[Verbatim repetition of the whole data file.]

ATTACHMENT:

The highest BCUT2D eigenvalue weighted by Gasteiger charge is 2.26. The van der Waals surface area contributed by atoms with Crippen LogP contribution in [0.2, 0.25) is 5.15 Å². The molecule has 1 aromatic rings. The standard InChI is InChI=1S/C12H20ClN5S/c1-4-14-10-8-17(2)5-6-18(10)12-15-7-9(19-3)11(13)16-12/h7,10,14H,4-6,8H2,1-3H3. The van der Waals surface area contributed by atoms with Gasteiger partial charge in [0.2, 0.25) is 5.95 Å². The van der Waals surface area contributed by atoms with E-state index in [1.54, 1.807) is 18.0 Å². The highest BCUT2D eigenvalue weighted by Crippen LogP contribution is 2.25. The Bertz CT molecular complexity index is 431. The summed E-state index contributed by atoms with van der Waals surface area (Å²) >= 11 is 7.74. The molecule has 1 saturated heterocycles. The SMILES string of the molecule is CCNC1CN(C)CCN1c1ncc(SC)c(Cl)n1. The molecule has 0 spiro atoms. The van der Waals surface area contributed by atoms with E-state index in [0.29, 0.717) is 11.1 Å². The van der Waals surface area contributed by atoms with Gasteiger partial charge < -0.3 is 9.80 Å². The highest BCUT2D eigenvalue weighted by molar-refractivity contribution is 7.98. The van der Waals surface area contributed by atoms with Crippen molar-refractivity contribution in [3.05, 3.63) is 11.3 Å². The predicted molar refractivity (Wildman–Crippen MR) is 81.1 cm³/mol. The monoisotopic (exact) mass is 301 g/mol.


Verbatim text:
The highest BCUT2D eigenvalue weighted by Gasteiger charge is 2.26. The van der Waals surface area contributed by atoms with Crippen LogP contribution in [0.2, 0.25) is 5.15 Å². The molecule has 1 aromatic rings. The standard InChI is InChI=1S/C12H20ClN5S/c1-4-14-10-8-17(2)5-6-18(10)12-15-7-9(19-3)11(13)16-12/h7,10,14H,4-6,8H2,1-3H3. The van der Waals surface area contributed by atoms with Gasteiger partial charge in [0.2, 0.25) is 5.95 Å². The van der Waals surface area contributed by atoms with E-state index in [1.54, 1.807) is 18.0 Å². The highest BCUT2D eigenvalue weighted by Crippen LogP contribution is 2.25. The Bertz CT molecular complexity index is 431. The summed E-state index contributed by atoms with van der Waals surface area (Å²) >= 11 is 7.74. The molecule has 1 saturated heterocycles. The SMILES string of the molecule is CCNC1CN(C)CCN1c1ncc(SC)c(Cl)n1. The molecule has 0 spiro atoms. The van der Waals surface area contributed by atoms with E-state index in [0.29, 0.717) is 11.1 Å². The van der Waals surface area contributed by atoms with Gasteiger partial charge < -0.3 is 9.80 Å². The highest BCUT2D eigenvalue weighted by molar-refractivity contribution is 7.98. The van der Waals surface area contributed by atoms with Crippen molar-refractivity contribution in [3.05, 3.63) is 11.3 Å². The predicted molar refractivity (Wildman–Crippen MR) is 81.1 cm³/mol. The monoisotopic (exact) mass is 301 g/mol.